Middle East: Current Research
Building a New Middle East – Israeli architect in Iran
Models of the neighborhoods in Bushehr (left) and Bandar Abbas (right)
In the spring of 1972 representatives of the Iranian Navy arrived in Israel in search of an architect. The Navy was building bases on the shores of the Persian Gulf and when the facilities were almost completed, it was realized that no accommodation had been provided for the troops and their families. The Israeli construction firm assigned to the project suggested employing an Israeli architect known for speedy planning and implementation skills acquired during nation-building.
The Israeli-Iranian relations (1950-1979) opened up a new market for Israeli architects and construction companies for whom work in Iran was a chance to extend professional enterprise in the Middle East. Iran was in the midst of modernization, and was looking for foreign professionals with high levels of expertise. Israelis were looking for work as the Israeli market declined after the years of intense nation building. In the course of two decades (mainly the 1960s and 1970s) Israeli architects were involved in varied projects in Iran, demonstrating manifold approaches for adjusting their practice acquired back home.
The Navy project was one of the bigger projects by Israeli architects in Iran. The Israeli architect, Dan Eitan (1931-) was chosen especially by Navy representatives on account of his housing project in Israel. Nevertheless, Eitan saw this project as an opportunity to rectify modernism and make it more considerate of cultural and social needs and of local environmental conditions.
The project was planned in three locations, Bandar Abbas and Bushehr – then small fishing towns – and the island of Kahrg where a major oil port was already operating. At the latter site, Eitan’s project consisted of a few dwelling units. For Bandar Abbas and Bushehr it included a master plan, detailed town plans, designing three types of housing, infrastructures, and neighbourhood amenities. The Navy planning office provided a brief programme specifying different dwelling units for different ranks, including densities and unit sizes. The final plans for all three sites amounted to about 12,000 dwelling units and the required amenities. Some of the buildings, such as mosques and the admiral’s villa, were included in Eitan’s plans but they were designed by Iranian architects.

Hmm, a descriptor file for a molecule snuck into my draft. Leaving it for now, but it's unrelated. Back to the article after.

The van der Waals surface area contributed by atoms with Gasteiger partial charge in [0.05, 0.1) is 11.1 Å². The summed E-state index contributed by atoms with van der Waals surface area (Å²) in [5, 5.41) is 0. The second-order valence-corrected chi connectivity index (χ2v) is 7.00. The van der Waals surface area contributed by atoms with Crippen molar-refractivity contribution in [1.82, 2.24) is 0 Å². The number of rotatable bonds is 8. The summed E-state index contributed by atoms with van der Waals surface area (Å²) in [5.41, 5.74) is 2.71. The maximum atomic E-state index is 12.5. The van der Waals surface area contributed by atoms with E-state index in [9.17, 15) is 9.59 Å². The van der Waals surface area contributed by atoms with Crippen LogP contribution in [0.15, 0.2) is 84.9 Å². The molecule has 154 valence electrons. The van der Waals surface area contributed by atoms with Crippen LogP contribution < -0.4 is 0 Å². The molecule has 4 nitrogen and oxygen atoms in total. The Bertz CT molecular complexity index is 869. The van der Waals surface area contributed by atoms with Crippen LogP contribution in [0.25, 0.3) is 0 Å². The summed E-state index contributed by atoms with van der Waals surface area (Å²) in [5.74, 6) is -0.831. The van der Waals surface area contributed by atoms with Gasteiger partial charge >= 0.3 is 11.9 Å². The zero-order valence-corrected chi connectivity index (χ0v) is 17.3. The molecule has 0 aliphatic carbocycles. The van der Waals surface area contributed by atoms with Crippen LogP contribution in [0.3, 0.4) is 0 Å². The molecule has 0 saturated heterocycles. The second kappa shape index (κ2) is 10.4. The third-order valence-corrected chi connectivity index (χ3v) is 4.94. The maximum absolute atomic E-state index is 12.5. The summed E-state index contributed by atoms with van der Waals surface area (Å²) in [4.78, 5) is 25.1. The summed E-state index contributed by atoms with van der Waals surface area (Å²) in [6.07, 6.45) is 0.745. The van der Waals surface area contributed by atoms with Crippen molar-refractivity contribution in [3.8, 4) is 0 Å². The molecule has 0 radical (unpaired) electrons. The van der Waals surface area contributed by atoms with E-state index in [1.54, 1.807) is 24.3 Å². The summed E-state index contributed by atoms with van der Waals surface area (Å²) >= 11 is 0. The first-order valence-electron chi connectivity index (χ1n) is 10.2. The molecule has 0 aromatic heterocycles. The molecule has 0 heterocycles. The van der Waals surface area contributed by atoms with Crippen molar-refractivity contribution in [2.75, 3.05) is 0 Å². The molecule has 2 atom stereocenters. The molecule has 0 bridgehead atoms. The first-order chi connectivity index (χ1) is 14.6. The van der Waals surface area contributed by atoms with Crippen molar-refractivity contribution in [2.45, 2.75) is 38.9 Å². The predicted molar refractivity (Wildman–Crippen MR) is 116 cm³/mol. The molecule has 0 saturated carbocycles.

Google Earth image of Bandar Abbas, marked – the area built according to Eitan’s plan.
Bushehr during construction (1975): in front detached houses, in the middle 4 floor housing and 15 storey buildings in the background.
Eitan’s scheme followed Israeli town-planning models of the time, avoiding street grids and creating building clusters with public and semi-public areas. This was very different from the pattern of the surrounding built-up areas, which is still distinguishable in the overall developed areas. The housing design was modular, with different module units for each housing type. The 15-storey building comprised 100 split-level apartments. Each mezzanine floor included 4 apartments radiating out from the elevator shaft. The four-storey buildings were comprised of modular units linked to each other like dominoes on each side, resulting in the creation of semi-public enclosed courtyards. Single-family detached houses for senior officers varied in design, to allow flexibility of purpose, had fiberglass-covered pedestrian atria between them. The whole neighbourhood was connected by shaded pathways leading for the community amenities.
Attention to the harsh local climate was of main concern. Eitan, assisted by an Israeli climate planning expert, integrated new techniques for moderating heat and glare in homes and public areas. The local amenities were carefully planned with inner patios and shaded outdoor spaces. The cultural centre (which was never built) was to be surrounded by a moat, with a bridged entrance, and external concrete prisms shading the windows.
Fibreglass covered pedestrian walks in Bandar Abbas
Perspective of plan for Bandar Abbas cultural centre (never built)